When did Homo sapiens first reach Southeast Asia and Sahul?

James O'Connell, Jim Allen, Martin A Williams, Alan N Williams, Chris Turney, Nigel Spooner, Johan Kamminga, Graham R. Brown, Alan Cooper

    Research output: Contribution to journalArticle


    Anatomically modern humans (Homo sapiens, AMH) began spreading across Eurasia from Africa and adjacent Southwest Asia about 50,000-55,000 years ago (ca. 50-55 ka). Some have argued that human genetic, fossil, and archaeological data indicate one or more prior dispersals, possibly as early as 120 ka. A recently reported age estimate of 65 ka for Madjedbebe, an archaeological site in northern Sahul (Pleistocene Australia-New Guinea), if correct, offers what might be the strongest support yet presented for a pre-55-ka African AMH exodus. We review evidence for AMH arrival on an arc spanning South China through Sahul and then evaluate data from Madjedbebe. We find that an age estimate of >50 ka for this site is unlikely to be valid. While AMH may have moved far beyond Africa well before 50-55 ka, data from the region of interest offered in support of this idea are not compelling.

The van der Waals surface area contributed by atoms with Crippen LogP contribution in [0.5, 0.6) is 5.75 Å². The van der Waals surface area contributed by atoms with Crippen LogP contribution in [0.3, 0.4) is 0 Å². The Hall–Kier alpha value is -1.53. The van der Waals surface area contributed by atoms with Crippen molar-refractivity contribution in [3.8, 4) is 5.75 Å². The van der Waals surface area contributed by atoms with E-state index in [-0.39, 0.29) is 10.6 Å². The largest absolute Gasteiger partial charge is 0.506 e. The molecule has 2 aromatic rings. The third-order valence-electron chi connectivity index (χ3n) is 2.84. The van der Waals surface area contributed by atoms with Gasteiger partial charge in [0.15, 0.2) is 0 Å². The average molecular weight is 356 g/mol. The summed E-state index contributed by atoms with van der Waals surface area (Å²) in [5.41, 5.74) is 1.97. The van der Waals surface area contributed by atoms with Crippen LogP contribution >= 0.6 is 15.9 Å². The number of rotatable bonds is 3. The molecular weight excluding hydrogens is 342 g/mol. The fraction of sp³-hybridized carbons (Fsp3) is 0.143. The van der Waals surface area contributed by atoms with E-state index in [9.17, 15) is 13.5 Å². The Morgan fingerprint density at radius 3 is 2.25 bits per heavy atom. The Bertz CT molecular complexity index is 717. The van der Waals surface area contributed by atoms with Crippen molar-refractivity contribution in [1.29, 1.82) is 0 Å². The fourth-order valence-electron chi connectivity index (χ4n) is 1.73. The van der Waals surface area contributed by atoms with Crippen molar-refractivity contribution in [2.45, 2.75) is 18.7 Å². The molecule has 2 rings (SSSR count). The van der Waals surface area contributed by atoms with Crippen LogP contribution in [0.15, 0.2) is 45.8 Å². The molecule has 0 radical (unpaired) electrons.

Original languageEnglish
    Pages (from-to)8482-8490pp
    JournalPNAS - Proceedings of the National Academy of Sciences of the United States of America
    Issue number34
    Publication statusPublished - 2018


    Dive into the research topics of 'When did Homo sapiens first reach Southeast Asia and Sahul?'. Together they form a unique fingerprint.

    Cite this